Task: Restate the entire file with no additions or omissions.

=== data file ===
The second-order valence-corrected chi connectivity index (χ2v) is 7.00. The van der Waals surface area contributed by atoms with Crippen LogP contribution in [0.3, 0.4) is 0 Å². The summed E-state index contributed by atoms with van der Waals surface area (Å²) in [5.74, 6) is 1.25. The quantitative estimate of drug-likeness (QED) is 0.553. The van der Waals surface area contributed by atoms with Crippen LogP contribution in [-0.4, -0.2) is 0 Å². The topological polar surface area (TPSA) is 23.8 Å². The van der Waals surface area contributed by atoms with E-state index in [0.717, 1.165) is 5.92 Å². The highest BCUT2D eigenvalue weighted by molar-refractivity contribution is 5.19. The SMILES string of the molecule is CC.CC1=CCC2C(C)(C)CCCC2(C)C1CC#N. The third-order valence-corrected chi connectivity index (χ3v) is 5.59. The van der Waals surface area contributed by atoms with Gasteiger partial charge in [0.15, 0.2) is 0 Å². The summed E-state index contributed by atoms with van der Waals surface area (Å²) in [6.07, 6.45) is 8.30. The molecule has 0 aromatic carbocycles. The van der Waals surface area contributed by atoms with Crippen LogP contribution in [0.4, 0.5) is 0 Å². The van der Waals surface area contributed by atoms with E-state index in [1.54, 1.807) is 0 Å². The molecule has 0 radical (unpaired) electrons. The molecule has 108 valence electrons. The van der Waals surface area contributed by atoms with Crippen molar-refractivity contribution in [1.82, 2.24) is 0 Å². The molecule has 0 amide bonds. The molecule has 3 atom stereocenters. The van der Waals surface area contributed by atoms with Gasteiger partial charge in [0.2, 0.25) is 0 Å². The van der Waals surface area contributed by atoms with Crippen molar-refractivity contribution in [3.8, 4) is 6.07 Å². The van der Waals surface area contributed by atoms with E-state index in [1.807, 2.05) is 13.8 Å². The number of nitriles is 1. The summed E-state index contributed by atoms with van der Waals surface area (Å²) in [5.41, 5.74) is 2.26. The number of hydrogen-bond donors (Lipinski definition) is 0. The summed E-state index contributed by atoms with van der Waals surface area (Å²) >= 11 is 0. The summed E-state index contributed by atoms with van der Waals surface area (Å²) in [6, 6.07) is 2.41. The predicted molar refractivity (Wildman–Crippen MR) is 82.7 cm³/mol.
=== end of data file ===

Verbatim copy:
The second-order valence-corrected chi connectivity index (χ2v) is 7.00. The van der Waals surface area contributed by atoms with Crippen LogP contribution in [0.3, 0.4) is 0 Å². The summed E-state index contributed by atoms with van der Waals surface area (Å²) in [5.74, 6) is 1.25. The quantitative estimate of drug-likeness (QED) is 0.553. The van der Waals surface area contributed by atoms with Crippen LogP contribution in [-0.4, -0.2) is 0 Å². The topological polar surface area (TPSA) is 23.8 Å². The van der Waals surface area contributed by atoms with E-state index in [0.717, 1.165) is 5.92 Å². The highest BCUT2D eigenvalue weighted by molar-refractivity contribution is 5.19. The SMILES string of the molecule is CC.CC1=CCC2C(C)(C)CCCC2(C)C1CC#N. The third-order valence-corrected chi connectivity index (χ3v) is 5.59. The van der Waals surface area contributed by atoms with Gasteiger partial charge in [0.15, 0.2) is 0 Å². The summed E-state index contributed by atoms with van der Waals surface area (Å²) in [6.07, 6.45) is 8.30. The molecule has 0 aromatic carbocycles. The van der Waals surface area contributed by atoms with Crippen LogP contribution in [0.4, 0.5) is 0 Å². The van der Waals surface area contributed by atoms with E-state index in [1.54, 1.807) is 0 Å². The molecule has 0 radical (unpaired) electrons. The molecule has 108 valence electrons. The van der Waals surface area contributed by atoms with Crippen molar-refractivity contribution in [1.82, 2.24) is 0 Å². The molecule has 0 amide bonds. The molecule has 3 atom stereocenters. The van der Waals surface area contributed by atoms with Gasteiger partial charge in [0.2, 0.25) is 0 Å². The van der Waals surface area contributed by atoms with Crippen molar-refractivity contribution in [3.8, 4) is 6.07 Å². The van der Waals surface area contributed by atoms with E-state index in [1.807, 2.05) is 13.8 Å². The number of nitriles is 1. The summed E-state index contributed by atoms with van der Waals surface area (Å²) in [5.41, 5.74) is 2.26. The number of hydrogen-bond donors (Lipinski definition) is 0. The summed E-state index contributed by atoms with van der Waals surface area (Å²) >= 11 is 0. The summed E-state index contributed by atoms with van der Waals surface area (Å²) in [6, 6.07) is 2.41. The predicted molar refractivity (Wildman–Crippen MR) is 82.7 cm³/mol.